Check these out! – Audit reveals more than $220,000 in questionable — and in some cases very odd — purchases

1N102709 The waiting list hasn’t been too long for patrons at the Revere Public Library that want to check out any one of the alleged four statues of the Elephant Man that were purchased.

Then again, those statues weren’t anywhere to be found in the library either.

Those statues and many other odd and downright weird buys were just some of $220,000 of questionable purchases made by former Library Director Bob Rice Jr. purportedly for use in the library. The purchases were outlined in an independent audit performed for the city by Melanson Heath & Company. The audit covered purchases made by Rice in 2007, 2008 and part of 2009.

That audit has now been turned over to District Attorney Dan Conley for possible prosecution, said Mayor Tom Ambrosino.

"I was surprised at the extent of it," said the mayor. "I hope the DA looks at it closely. That’s the DA’s call now. Hopefully, it will lead to some action where restitution is given to the city…I strongly advise the Council to let the DA handle it. I think we can avoid a lot of aggravation, effort and cost by putting it in his hands."

Said a spokesman for the District Attorney on Tuesday, "Prosecutors have reviewed the audit and are working with Revere Police in evaluating additional evidence in the case. The investigation remains very active, even today."

After 25 years at the library, Rice abruptly resigned earlier this year when city financial officers began to question him about certain purchases he made. Not long after, the City Council agreed to spend $25,000 to do an audit looking for any potential fraud.

It appears to be money well spent.

"For the fiscal 2007, 2008 and 2009 to date we found 150 invoices totaling $220,000 which we consider questionable for library usage," read the audit report. "We also find evidence that similar purchases were made prior to fiscal 2007. During the course of our procedures we identified $40,000 of questionable purchased items, from information provided by vendors, that were made outside the time period included in the scope of this investigation."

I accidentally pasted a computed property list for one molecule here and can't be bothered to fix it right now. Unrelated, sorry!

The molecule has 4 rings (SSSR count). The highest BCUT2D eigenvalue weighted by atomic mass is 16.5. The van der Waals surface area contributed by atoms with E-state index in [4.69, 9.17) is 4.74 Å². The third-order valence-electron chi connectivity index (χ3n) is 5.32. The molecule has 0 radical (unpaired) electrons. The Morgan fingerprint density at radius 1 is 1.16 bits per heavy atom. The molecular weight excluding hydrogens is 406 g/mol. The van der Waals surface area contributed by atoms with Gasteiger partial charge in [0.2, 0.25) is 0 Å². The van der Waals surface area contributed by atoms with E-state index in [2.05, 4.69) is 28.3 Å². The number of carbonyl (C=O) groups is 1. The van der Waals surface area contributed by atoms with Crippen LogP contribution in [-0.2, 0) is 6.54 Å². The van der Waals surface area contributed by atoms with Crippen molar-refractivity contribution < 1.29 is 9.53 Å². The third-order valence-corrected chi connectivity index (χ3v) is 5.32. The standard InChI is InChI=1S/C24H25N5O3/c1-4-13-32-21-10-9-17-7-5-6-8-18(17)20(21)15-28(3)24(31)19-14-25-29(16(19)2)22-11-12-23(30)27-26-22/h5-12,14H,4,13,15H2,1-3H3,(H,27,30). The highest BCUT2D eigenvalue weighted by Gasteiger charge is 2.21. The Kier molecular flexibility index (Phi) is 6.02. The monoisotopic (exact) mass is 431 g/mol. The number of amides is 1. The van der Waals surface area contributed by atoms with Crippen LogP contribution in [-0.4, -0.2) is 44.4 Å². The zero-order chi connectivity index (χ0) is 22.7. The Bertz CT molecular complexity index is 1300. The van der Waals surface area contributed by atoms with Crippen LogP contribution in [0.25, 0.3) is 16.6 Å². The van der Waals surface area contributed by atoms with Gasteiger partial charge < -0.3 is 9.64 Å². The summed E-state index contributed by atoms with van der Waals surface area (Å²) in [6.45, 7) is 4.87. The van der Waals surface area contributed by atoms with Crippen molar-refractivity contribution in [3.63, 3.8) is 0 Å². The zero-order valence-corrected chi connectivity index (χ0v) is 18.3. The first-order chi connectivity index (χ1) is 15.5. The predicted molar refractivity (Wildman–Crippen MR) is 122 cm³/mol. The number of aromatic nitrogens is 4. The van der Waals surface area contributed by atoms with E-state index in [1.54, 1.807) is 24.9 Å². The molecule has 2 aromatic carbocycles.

Some of those items weren’t even in the library, and many items – all ordered from online catalog stores – were delivered to Rice’s home address.

"In addition, we found approximately 200 additional items stored at the library that are questionable for library use," continued the report. "The questionable items located include collectibles, expensive books not catalogued into the system, numerous DVD sets, furniture and household furnishings and computer technology and software purchases."

Some of the questionable items ranged from extravagant to downright strange. A short list includes:

  • Red Sox baseballs
  • A Roman Legionnaires Helmet
  • An antique Thompson submachine gun
  • Numerous different types of globes
  • Four Elephant Man Sculptures
  • Roman Pillars
  • A Rolex Watch (Sapphire Crystal Quickset Model)
  • A Batman Sculpture and Batman Cars
  • Swords and Armor
  • Star Trek: The Next Generation Technical Manual

The list is seemingly endless.

According to the audit, Rice had a system where he had allegedly forged the billing stationery of several companies that he ordered from. He would order things from the company, and then doctor those items up on the phony billing stationery to look legitimate. That, apparently, is how he got so many questionable items approved by the city’s auditors – who he had to submit purchase orders for each and every item.

For example, on one order from the Ballard Designs Company, Rice allegedly ordered an $800 Lapallisse Antique White Mirror. However, on the city’s purchase order, he listed the item as an $800 set of six books called ‘The Paulist Mirror: Catholic Teachings.’

Or, on one order from the Frontgate Company, he allegedly ordered a $1,500 Slate and Marble Mosaic-top Gas Fire Pit. However, on the city’s purchase order, he listed the item as a $1,500 set of six books called ‘Slate’s Marble & Mosic Encyclopedia.’

In other cases, allegedly some of the items were eventually returned to the company and Rice was reimbursed.

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